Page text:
In 1 Thessalonians 5, Paul wrote to the Thessalonians about why we as Christians need not grieve over dead Christians the way non-Christians grieve over their dead: Christ is returning. When he comes, all those who are his – whether alive or dead at the time – shall meet him in the air and live with him for ever more. Here in 2 Thessalonians, Paul finds that he has to give some clarification as to the when of all this. It seems that there were some false-teachers going around who were trying to convince the Thessalonians that the “day of the Lord” – the day of Jesus’ return! – had already begun! That is to say, Jesus had already started to return in judgement against the living and the dead. Perhaps the false-teachers were pointing to the way the Christians were suffering and arguing that there suffering must be a form of judgement from God. (I’ve no idea about that at all – we’re not told. But if you read books like Job that’s a common fallacy.) What we do know about them is that spoke persuasively – perhaps claiming divine insight or falsified instructions from Paul.
But look at the effect their teaching had on the Thessalonians: they were shaken and alarmed. Had they completely misunderstood the return of the Lord? If the day of the Lord had already begun, then why hadn’t they “met him in the air”? If Christ was judging the non-believing world… then why was that same world still persecuting them? I understand a bit of their panic. Ever realised there was nobody else around… and wondered if the rapture had happened and you’d been left behind? I have… even if I don’t actually think that’s what the rapture is all about – but sometimes theology gives way to alarm. What’s needed then is calm reassurance – like that Paul gives here.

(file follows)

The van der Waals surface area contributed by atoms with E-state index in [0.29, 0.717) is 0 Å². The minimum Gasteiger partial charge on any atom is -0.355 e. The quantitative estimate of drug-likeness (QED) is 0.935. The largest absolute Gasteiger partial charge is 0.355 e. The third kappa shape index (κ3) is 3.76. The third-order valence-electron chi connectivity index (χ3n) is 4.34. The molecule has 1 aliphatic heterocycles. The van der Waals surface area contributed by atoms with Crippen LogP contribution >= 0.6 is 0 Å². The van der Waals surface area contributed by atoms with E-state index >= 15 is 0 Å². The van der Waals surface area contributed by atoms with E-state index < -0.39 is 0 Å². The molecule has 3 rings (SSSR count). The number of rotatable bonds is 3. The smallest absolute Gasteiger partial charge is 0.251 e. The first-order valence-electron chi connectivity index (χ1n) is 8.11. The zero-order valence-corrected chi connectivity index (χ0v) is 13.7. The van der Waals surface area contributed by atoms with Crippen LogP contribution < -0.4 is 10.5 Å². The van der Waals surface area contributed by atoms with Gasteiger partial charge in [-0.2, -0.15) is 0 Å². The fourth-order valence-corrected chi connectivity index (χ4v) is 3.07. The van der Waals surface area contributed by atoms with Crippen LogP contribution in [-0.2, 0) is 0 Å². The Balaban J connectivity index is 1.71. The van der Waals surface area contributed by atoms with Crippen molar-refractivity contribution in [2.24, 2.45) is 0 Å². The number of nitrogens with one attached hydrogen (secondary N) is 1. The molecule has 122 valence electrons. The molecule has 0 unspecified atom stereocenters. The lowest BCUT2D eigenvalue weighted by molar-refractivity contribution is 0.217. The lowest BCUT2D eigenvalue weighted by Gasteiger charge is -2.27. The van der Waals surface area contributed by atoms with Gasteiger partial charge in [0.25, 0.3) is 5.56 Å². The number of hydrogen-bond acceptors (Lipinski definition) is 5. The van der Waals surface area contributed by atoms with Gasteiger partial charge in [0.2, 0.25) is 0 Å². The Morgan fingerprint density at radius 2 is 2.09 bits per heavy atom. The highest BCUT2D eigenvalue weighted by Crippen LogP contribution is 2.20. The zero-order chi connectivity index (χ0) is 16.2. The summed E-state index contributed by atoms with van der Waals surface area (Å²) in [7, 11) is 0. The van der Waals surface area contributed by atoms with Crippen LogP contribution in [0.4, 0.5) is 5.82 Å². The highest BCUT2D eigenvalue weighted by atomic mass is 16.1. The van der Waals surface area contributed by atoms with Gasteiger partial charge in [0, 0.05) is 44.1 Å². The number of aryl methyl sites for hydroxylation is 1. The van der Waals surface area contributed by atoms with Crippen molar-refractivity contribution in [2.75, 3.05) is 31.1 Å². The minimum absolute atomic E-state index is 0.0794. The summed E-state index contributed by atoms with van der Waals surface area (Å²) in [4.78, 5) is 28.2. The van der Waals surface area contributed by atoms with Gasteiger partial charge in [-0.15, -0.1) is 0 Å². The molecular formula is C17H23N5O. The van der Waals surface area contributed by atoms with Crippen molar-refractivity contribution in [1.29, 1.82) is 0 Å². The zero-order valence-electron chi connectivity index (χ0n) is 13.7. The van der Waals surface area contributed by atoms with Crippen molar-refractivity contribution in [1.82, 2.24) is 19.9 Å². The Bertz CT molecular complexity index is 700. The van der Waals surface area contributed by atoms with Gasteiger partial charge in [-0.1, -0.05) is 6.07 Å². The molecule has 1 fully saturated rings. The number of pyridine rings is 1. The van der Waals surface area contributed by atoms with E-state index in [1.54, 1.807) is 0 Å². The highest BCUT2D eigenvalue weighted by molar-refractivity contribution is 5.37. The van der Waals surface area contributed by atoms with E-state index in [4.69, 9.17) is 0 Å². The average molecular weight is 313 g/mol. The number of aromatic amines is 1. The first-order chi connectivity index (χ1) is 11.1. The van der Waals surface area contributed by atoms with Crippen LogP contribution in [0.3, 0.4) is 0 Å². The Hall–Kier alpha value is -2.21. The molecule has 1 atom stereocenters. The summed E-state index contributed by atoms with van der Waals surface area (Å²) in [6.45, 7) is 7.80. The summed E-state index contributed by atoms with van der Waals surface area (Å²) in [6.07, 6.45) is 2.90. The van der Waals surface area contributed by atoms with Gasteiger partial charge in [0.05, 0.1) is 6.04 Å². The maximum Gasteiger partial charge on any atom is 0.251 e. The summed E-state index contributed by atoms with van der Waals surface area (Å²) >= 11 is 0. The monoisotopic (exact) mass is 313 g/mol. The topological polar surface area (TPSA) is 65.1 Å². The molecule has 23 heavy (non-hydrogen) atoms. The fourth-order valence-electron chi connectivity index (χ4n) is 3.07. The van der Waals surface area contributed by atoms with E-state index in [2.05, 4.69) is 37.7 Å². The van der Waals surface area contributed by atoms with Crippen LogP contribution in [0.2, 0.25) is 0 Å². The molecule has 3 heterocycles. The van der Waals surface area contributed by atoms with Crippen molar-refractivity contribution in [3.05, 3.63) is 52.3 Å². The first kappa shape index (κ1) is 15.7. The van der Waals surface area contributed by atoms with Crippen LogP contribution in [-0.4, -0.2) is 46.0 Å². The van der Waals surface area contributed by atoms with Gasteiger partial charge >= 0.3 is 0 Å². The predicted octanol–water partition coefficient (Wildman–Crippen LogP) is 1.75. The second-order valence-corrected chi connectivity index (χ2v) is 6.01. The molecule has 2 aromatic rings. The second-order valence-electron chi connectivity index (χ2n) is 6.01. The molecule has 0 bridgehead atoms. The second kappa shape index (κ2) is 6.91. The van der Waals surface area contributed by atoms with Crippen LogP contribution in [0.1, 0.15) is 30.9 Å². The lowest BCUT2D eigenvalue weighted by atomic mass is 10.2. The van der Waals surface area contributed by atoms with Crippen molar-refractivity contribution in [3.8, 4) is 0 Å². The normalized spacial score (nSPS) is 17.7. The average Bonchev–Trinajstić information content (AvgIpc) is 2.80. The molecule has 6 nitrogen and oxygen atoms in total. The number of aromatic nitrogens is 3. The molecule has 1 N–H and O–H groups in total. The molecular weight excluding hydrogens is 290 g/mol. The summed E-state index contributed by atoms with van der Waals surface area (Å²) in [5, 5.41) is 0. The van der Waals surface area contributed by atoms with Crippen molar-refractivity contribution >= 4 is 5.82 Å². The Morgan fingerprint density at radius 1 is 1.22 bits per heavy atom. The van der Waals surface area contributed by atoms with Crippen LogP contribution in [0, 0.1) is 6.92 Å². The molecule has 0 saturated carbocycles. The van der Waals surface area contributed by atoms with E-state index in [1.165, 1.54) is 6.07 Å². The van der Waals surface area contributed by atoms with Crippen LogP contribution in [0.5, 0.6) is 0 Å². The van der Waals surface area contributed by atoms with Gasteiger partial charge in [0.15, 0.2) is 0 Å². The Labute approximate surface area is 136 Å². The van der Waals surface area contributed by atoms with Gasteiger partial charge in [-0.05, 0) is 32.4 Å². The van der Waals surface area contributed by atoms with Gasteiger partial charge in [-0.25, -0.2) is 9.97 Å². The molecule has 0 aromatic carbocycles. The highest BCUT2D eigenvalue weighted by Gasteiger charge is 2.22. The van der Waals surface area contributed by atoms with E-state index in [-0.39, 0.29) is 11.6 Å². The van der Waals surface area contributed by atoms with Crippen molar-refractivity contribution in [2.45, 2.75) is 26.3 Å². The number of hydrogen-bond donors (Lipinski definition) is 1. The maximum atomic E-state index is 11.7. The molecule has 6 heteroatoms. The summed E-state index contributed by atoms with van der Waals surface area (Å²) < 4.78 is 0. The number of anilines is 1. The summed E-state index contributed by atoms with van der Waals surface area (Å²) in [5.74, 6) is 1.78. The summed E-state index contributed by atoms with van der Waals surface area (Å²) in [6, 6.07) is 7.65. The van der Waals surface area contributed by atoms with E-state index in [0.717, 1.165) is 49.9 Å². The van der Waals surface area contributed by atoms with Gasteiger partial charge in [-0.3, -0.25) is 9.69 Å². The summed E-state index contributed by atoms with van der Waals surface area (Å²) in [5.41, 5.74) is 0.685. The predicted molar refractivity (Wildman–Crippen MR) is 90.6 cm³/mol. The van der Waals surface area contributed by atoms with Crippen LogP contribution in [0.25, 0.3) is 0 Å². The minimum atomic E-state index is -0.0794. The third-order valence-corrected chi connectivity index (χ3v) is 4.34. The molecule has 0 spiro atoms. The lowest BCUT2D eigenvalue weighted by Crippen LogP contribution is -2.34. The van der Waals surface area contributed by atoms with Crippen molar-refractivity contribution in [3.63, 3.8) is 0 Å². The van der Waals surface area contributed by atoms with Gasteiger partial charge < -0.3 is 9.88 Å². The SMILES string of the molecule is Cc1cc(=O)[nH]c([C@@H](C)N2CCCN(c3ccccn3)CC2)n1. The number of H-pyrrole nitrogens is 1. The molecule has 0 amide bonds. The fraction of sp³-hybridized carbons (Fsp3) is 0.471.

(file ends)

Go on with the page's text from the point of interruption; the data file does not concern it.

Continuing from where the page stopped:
Says Paul to the Thessalonians: the day of the Lord has not started yet. For one thing, when it happens, everyone will know about it (see 1 Thessalonians 5!). And for another, it wasn’t yet time for it. Paul talks to them about there having to first be a great rebellion against God, and a “man of lawlessness” – the one bringing destruction – having to be revealed. This man of lawlessness, we’re told, sets himself up as God: he defies every other form of “god” or object of worship – defying even the true God. Paul, we’re told, had already spoken to the Thessalonians about this “man of lawlessness”. He told them that he was currently being “held back” by someone – his work being secret until his revelation.
Who is this man of lawlessness? Some people try to tie it down to a specific individual from history – someone like Nero or Caligula. But what does Paul tell us about him? Well… he works for Satan. He has counterfeit power and does signs and miracles. He uses all kinds of deception to fool those who are on their way to destruction: non-Christians who have refused to love and accept the truth – Christ come as our Saviour – that would save them.